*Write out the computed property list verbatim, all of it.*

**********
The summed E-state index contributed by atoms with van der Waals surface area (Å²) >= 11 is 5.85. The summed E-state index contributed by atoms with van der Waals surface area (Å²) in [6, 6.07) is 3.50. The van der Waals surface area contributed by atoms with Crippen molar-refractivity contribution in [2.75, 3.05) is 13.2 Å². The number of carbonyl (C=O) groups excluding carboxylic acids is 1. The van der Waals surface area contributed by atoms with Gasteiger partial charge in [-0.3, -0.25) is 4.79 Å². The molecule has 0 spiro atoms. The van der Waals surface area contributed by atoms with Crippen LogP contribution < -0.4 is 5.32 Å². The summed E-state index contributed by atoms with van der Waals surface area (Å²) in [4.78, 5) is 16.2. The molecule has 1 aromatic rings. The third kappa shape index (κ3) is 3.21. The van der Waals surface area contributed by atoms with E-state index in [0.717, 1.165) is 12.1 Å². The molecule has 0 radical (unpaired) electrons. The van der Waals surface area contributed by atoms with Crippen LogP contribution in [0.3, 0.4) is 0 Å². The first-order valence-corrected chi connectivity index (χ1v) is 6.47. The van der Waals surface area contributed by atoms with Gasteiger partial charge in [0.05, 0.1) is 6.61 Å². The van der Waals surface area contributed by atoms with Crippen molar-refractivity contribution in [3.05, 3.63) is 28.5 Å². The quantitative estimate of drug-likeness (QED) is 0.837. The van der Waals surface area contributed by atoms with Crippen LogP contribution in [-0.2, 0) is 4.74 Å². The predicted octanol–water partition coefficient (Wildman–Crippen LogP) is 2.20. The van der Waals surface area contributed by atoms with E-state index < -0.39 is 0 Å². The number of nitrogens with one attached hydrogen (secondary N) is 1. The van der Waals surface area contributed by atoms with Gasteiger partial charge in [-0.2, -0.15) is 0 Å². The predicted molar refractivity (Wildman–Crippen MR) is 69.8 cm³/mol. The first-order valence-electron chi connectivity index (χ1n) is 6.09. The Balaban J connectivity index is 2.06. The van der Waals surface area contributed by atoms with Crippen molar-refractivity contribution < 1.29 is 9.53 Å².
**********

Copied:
The summed E-state index contributed by atoms with van der Waals surface area (Å²) >= 11 is 5.85. The summed E-state index contributed by atoms with van der Waals surface area (Å²) in [6, 6.07) is 3.50. The van der Waals surface area contributed by atoms with Crippen molar-refractivity contribution in [2.75, 3.05) is 13.2 Å². The number of carbonyl (C=O) groups excluding carboxylic acids is 1. The van der Waals surface area contributed by atoms with Gasteiger partial charge in [-0.3, -0.25) is 4.79 Å². The molecule has 0 spiro atoms. The van der Waals surface area contributed by atoms with Crippen LogP contribution < -0.4 is 5.32 Å². The summed E-state index contributed by atoms with van der Waals surface area (Å²) in [4.78, 5) is 16.2. The molecule has 1 aromatic rings. The third kappa shape index (κ3) is 3.21. The van der Waals surface area contributed by atoms with E-state index in [0.717, 1.165) is 12.1 Å². The molecule has 0 radical (unpaired) electrons. The van der Waals surface area contributed by atoms with Crippen LogP contribution in [0.3, 0.4) is 0 Å². The first-order valence-corrected chi connectivity index (χ1v) is 6.47. The van der Waals surface area contributed by atoms with Gasteiger partial charge in [0.05, 0.1) is 6.61 Å². The van der Waals surface area contributed by atoms with Crippen molar-refractivity contribution in [3.05, 3.63) is 28.5 Å². The quantitative estimate of drug-likeness (QED) is 0.837. The van der Waals surface area contributed by atoms with Crippen LogP contribution in [-0.2, 0) is 4.74 Å². The predicted octanol–water partition coefficient (Wildman–Crippen LogP) is 2.20. The van der Waals surface area contributed by atoms with E-state index < -0.39 is 0 Å². The number of nitrogens with one attached hydrogen (secondary N) is 1. The van der Waals surface area contributed by atoms with Gasteiger partial charge in [-0.2, -0.15) is 0 Å². The predicted molar refractivity (Wildman–Crippen MR) is 69.8 cm³/mol. The first-order valence-electron chi connectivity index (χ1n) is 6.09. The Balaban J connectivity index is 2.06. The van der Waals surface area contributed by atoms with Crippen molar-refractivity contribution < 1.29 is 9.53 Å².